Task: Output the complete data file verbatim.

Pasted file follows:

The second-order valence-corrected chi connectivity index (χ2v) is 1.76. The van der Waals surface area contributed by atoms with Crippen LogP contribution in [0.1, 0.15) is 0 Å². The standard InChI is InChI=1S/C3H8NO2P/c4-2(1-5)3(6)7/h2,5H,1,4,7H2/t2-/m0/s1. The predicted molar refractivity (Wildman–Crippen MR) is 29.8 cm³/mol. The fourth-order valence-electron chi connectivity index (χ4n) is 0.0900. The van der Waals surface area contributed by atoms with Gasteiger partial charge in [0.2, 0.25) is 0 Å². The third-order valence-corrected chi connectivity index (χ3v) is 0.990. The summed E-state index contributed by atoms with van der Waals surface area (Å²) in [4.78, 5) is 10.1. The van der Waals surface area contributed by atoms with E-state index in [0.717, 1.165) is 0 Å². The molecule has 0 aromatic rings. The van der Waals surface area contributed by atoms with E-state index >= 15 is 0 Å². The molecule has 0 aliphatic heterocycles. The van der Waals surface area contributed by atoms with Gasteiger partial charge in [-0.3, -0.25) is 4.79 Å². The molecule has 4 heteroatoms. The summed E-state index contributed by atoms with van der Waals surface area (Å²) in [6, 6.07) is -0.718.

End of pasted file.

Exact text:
The second-order valence-corrected chi connectivity index (χ2v) is 1.76. The van der Waals surface area contributed by atoms with Crippen LogP contribution in [0.1, 0.15) is 0 Å². The standard InChI is InChI=1S/C3H8NO2P/c4-2(1-5)3(6)7/h2,5H,1,4,7H2/t2-/m0/s1. The predicted molar refractivity (Wildman–Crippen MR) is 29.8 cm³/mol. The fourth-order valence-electron chi connectivity index (χ4n) is 0.0900. The van der Waals surface area contributed by atoms with Gasteiger partial charge in [0.2, 0.25) is 0 Å². The third-order valence-corrected chi connectivity index (χ3v) is 0.990. The summed E-state index contributed by atoms with van der Waals surface area (Å²) in [4.78, 5) is 10.1. The van der Waals surface area contributed by atoms with E-state index in [0.717, 1.165) is 0 Å². The molecule has 0 aromatic rings. The van der Waals surface area contributed by atoms with E-state index >= 15 is 0 Å². The molecule has 0 aliphatic heterocycles. The van der Waals surface area contributed by atoms with Gasteiger partial charge in [-0.3, -0.25) is 4.79 Å². The molecule has 4 heteroatoms. The summed E-state index contributed by atoms with van der Waals surface area (Å²) in [6, 6.07) is -0.718.